Sen. John ThuneJohn Randolph ThunePolls: Hiking estate tax less popular than taxing mega wealth, income Will Trump sign the border deal? Here's what we know Key GOP senator pitches Trump: Funding deal a 'down payment' on wall MORE (S.D.), the No. 3 GOP senator, told reporters, “I’m anxious to hear from Chuck about what his thoughts are on the process.”

Members of the Judiciary Committee acknowledged they learned about Grassley’s thinking from reporters.

“I haven’t [been notified],” said Senate Majority Whip John CornynJohn CornynO'Rourke mulling another Senate run as well as presidential bid Texas senator introduces bill to produce coin honoring Bushes On unilateral executive action, Mitch McConnell was right — in 2014 MORE (R-Texas). “Maybe my staff has; I have to rely on the press.”

“I have not. I just work here. Nobody tells me anything,” quipped Sen. John KennedyJohn Neely KennedyMORE (R-La.).

Asked why he thought Grassley agreed to bring up the controversial bill, he added, “I bet you if you ask Chuck he’ll tell you, because I don’t know.”

To place the legislation on the agenda on Thursday, spokesman George Hartmann noted that Grassley needs Sen. Dianne FeinsteinDianne Emiel FeinsteinFeinstein says she thinks Biden will run after meeting with him Trump judicial nominee Neomi Rao seeks to clarify past remarks on date rape Bottom Line MORE (Calif.), the top Democrat on the panel, to sign off on the move because “committee rules require such assent within 72 hours of a markup.”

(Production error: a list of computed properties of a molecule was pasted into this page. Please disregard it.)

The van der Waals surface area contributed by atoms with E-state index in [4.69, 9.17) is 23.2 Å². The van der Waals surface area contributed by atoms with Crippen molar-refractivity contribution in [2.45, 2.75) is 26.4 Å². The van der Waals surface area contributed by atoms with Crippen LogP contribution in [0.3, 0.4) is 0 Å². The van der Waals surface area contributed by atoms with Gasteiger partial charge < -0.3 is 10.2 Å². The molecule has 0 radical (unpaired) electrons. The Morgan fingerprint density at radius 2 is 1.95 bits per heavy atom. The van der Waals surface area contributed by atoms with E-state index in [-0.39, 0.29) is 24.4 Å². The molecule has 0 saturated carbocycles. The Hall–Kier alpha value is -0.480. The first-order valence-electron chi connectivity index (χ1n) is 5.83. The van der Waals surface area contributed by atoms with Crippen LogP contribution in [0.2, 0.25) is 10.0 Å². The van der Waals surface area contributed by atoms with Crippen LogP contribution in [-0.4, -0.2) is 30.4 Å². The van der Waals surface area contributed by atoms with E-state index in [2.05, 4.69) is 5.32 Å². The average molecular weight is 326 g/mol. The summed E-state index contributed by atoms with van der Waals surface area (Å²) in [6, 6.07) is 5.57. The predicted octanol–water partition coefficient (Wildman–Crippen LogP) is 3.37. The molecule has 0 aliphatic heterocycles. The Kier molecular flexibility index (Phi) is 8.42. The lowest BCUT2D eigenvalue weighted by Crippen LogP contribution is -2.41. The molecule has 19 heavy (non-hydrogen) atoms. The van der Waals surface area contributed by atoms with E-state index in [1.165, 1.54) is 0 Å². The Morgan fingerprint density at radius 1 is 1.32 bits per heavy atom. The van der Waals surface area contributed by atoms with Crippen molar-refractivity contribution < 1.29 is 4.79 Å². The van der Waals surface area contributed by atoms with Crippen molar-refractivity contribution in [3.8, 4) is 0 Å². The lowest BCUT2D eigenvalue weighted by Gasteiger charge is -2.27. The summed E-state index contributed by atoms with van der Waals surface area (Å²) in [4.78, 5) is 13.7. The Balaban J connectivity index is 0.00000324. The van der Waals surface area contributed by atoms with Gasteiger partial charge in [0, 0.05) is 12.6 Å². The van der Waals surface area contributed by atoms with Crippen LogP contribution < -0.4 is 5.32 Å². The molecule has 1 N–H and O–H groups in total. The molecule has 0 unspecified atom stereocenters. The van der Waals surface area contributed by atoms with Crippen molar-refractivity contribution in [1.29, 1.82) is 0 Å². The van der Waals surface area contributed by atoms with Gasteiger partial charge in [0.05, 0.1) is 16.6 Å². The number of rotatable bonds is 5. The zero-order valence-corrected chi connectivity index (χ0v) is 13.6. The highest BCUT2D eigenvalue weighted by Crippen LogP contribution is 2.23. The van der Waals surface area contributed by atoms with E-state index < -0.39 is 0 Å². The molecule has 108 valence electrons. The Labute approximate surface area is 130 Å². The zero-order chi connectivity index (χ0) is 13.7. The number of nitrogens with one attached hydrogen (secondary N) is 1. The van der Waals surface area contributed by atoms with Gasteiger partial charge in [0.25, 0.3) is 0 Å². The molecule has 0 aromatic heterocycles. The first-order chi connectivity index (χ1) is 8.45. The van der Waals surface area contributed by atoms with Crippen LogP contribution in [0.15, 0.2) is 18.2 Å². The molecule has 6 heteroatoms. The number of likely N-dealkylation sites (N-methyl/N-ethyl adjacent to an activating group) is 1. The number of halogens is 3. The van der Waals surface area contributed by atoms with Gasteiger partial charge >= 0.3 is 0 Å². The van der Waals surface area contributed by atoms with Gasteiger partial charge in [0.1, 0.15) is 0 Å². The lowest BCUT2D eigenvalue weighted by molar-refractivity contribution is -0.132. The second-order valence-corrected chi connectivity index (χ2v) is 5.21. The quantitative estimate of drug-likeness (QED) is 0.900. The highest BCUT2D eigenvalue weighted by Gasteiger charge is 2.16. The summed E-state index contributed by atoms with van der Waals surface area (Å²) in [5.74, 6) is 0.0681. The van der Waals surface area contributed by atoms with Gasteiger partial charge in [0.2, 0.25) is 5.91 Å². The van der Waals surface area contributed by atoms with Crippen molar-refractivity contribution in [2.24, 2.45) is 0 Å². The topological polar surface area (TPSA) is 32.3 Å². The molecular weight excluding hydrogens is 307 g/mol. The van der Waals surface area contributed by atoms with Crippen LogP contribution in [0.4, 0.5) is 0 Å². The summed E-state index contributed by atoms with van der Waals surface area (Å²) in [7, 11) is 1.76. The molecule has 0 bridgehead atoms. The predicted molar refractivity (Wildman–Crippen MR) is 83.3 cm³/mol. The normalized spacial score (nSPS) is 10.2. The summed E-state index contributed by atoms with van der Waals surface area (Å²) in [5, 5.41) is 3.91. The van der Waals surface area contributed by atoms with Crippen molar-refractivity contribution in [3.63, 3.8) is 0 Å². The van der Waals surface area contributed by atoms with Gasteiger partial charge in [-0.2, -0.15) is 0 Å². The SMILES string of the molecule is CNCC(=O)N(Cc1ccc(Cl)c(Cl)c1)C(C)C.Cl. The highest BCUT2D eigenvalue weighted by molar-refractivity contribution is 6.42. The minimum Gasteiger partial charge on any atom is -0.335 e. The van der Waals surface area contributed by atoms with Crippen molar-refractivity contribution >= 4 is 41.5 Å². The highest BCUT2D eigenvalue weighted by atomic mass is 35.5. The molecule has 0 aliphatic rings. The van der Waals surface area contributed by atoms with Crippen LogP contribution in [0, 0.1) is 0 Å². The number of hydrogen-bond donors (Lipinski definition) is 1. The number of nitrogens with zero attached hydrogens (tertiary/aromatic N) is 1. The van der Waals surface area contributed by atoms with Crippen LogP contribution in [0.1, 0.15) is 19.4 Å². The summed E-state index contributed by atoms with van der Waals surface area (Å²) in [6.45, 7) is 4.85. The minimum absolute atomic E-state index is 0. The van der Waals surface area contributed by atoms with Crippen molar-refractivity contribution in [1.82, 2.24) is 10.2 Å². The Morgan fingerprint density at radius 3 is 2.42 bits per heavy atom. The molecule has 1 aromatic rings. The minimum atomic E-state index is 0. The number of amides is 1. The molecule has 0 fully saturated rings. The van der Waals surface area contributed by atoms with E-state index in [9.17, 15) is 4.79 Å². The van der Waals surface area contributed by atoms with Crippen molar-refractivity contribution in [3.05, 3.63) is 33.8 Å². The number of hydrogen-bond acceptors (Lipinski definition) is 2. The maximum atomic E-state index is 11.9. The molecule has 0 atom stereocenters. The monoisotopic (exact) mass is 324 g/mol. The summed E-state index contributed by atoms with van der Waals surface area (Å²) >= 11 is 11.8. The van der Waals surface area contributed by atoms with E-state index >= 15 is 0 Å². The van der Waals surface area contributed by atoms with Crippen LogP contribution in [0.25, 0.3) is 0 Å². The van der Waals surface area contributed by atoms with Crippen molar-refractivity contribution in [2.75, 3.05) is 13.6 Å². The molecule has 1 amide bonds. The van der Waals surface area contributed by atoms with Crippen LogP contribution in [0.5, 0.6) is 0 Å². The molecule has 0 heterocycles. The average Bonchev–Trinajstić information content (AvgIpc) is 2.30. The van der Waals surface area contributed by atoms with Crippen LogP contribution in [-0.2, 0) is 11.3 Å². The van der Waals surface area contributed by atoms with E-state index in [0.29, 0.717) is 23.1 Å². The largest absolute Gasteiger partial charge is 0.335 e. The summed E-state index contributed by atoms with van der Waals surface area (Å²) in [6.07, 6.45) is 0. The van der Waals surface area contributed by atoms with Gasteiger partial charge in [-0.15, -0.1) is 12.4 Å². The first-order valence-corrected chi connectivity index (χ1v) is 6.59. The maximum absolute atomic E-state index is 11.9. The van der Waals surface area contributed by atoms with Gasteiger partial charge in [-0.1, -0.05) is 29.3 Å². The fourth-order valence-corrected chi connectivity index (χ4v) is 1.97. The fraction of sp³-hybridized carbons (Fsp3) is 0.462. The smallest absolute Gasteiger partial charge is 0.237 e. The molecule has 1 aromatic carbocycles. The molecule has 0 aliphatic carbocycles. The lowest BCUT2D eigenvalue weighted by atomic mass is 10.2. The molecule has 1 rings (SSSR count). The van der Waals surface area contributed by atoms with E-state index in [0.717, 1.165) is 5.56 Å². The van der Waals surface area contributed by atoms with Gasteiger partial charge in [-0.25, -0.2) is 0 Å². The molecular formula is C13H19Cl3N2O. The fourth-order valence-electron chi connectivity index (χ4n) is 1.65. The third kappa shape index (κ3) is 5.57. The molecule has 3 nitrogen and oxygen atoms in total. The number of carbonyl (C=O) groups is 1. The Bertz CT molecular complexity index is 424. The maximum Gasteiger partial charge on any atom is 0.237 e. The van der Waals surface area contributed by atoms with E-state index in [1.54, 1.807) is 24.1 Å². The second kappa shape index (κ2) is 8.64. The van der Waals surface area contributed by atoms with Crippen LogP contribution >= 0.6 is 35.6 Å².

Instead, it appears the committee will delay the bill until next week. Feinstein said in a statement early Wednesday evening that she and Grassley have agreed “not to take action this week but instead place the bill on the committee’s markup calendar next week.” 

Feinstein noted she is “worried about an amendment ... that could undermine the investigation” and hadn’t yet been able to review it. 

Any member, under committee rules, can also delay a vote on the bill for a week once it has been placed on the agenda. 

But the decision to give the legislation a vote marks one of the largest fractures to date between Trump and congressional Republicans, who have been wary of bucking the president heading into the midterm elections.

Under the Senate legislation, Mueller or any other special counsel would receive an “expedited judicial review” within 10 days of being fired to determine if it was for a “good cause.” If it were found not to be, the special counsel would be reinstated. The measure also codifies into law that only a senior Justice Department official can fire a special counsel.

Republicans are redoubling their efforts to urge Trump not to fire Mueller following the FBI’s raid on the office, home and hotel room of the president’s personal lawyer, Michael Cohen. That action enraged the president, who called it an “attack on our country.”

In the aftermath of the raid, the White House’s message on the Mueller investigation also changed.

Rather than deny that the president was considering firing Mueller, White House press secretary Sarah Huckabee Sanders asserted that the president believes he has the power to dismiss the special counsel.

“We’ve been advised that the president certainly has the power to make that decision,” she said.

Democrats have seized on the remarks from Trump and the White House to renew pressure on GOP leadership to bring up legislation protecting Mueller.